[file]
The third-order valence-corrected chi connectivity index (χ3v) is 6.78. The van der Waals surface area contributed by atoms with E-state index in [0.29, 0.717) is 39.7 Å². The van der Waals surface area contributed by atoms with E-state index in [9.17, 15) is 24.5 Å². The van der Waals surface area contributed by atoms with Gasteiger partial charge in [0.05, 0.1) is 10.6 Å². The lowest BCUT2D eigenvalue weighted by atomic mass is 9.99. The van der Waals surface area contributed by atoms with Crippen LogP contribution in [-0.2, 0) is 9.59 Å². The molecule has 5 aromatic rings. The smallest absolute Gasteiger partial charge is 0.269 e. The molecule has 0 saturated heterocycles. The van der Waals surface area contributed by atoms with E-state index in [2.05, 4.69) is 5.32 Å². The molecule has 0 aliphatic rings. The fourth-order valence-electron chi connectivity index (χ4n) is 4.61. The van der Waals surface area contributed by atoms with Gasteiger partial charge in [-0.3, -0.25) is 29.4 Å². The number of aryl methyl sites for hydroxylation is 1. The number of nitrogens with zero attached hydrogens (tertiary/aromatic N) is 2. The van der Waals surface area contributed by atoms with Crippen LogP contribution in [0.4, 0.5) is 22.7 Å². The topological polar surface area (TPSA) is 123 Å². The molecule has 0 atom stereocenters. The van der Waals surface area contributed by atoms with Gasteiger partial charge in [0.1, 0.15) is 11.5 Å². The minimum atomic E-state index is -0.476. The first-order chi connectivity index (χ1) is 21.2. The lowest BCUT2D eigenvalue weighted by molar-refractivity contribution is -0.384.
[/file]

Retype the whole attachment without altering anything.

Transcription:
The third-order valence-corrected chi connectivity index (χ3v) is 6.78. The van der Waals surface area contributed by atoms with E-state index in [0.29, 0.717) is 39.7 Å². The van der Waals surface area contributed by atoms with E-state index in [9.17, 15) is 24.5 Å². The van der Waals surface area contributed by atoms with Gasteiger partial charge in [0.05, 0.1) is 10.6 Å². The lowest BCUT2D eigenvalue weighted by atomic mass is 9.99. The van der Waals surface area contributed by atoms with Crippen LogP contribution in [-0.2, 0) is 9.59 Å². The molecule has 5 aromatic rings. The smallest absolute Gasteiger partial charge is 0.269 e. The molecule has 0 saturated heterocycles. The van der Waals surface area contributed by atoms with E-state index in [2.05, 4.69) is 5.32 Å². The molecule has 0 aliphatic rings. The fourth-order valence-electron chi connectivity index (χ4n) is 4.61. The van der Waals surface area contributed by atoms with Gasteiger partial charge in [-0.3, -0.25) is 29.4 Å². The number of aryl methyl sites for hydroxylation is 1. The number of nitrogens with zero attached hydrogens (tertiary/aromatic N) is 2. The van der Waals surface area contributed by atoms with Crippen LogP contribution in [0.4, 0.5) is 22.7 Å². The topological polar surface area (TPSA) is 123 Å². The molecule has 0 atom stereocenters. The van der Waals surface area contributed by atoms with Gasteiger partial charge in [0.1, 0.15) is 11.5 Å². The minimum atomic E-state index is -0.476. The first-order chi connectivity index (χ1) is 21.2. The lowest BCUT2D eigenvalue weighted by molar-refractivity contribution is -0.384.